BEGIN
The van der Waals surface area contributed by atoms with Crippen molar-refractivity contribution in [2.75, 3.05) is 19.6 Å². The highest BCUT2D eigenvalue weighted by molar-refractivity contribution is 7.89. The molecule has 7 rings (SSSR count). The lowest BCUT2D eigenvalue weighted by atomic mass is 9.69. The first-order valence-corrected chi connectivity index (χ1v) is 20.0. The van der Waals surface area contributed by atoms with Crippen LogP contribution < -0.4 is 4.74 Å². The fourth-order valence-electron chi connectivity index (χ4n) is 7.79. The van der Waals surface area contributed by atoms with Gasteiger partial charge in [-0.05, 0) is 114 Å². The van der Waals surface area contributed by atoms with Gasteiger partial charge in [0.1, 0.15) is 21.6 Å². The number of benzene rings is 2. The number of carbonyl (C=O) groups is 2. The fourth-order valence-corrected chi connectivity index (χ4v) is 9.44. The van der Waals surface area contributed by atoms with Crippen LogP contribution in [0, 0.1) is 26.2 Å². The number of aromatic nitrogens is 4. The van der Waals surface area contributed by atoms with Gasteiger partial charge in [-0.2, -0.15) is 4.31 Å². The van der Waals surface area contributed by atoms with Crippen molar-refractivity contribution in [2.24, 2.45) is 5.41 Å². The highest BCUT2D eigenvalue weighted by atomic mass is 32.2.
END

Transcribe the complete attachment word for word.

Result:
The van der Waals surface area contributed by atoms with Crippen molar-refractivity contribution in [2.75, 3.05) is 19.6 Å². The highest BCUT2D eigenvalue weighted by molar-refractivity contribution is 7.89. The molecule has 7 rings (SSSR count). The lowest BCUT2D eigenvalue weighted by atomic mass is 9.69. The first-order valence-corrected chi connectivity index (χ1v) is 20.0. The van der Waals surface area contributed by atoms with Crippen LogP contribution < -0.4 is 4.74 Å². The fourth-order valence-electron chi connectivity index (χ4n) is 7.79. The van der Waals surface area contributed by atoms with Gasteiger partial charge in [-0.05, 0) is 114 Å². The van der Waals surface area contributed by atoms with Gasteiger partial charge in [0.1, 0.15) is 21.6 Å². The number of benzene rings is 2. The number of carbonyl (C=O) groups is 2. The fourth-order valence-corrected chi connectivity index (χ4v) is 9.44. The van der Waals surface area contributed by atoms with Crippen LogP contribution in [0, 0.1) is 26.2 Å². The number of aromatic nitrogens is 4. The van der Waals surface area contributed by atoms with Gasteiger partial charge in [-0.2, -0.15) is 4.31 Å². The van der Waals surface area contributed by atoms with Crippen molar-refractivity contribution in [2.24, 2.45) is 5.41 Å². The highest BCUT2D eigenvalue weighted by atomic mass is 32.2.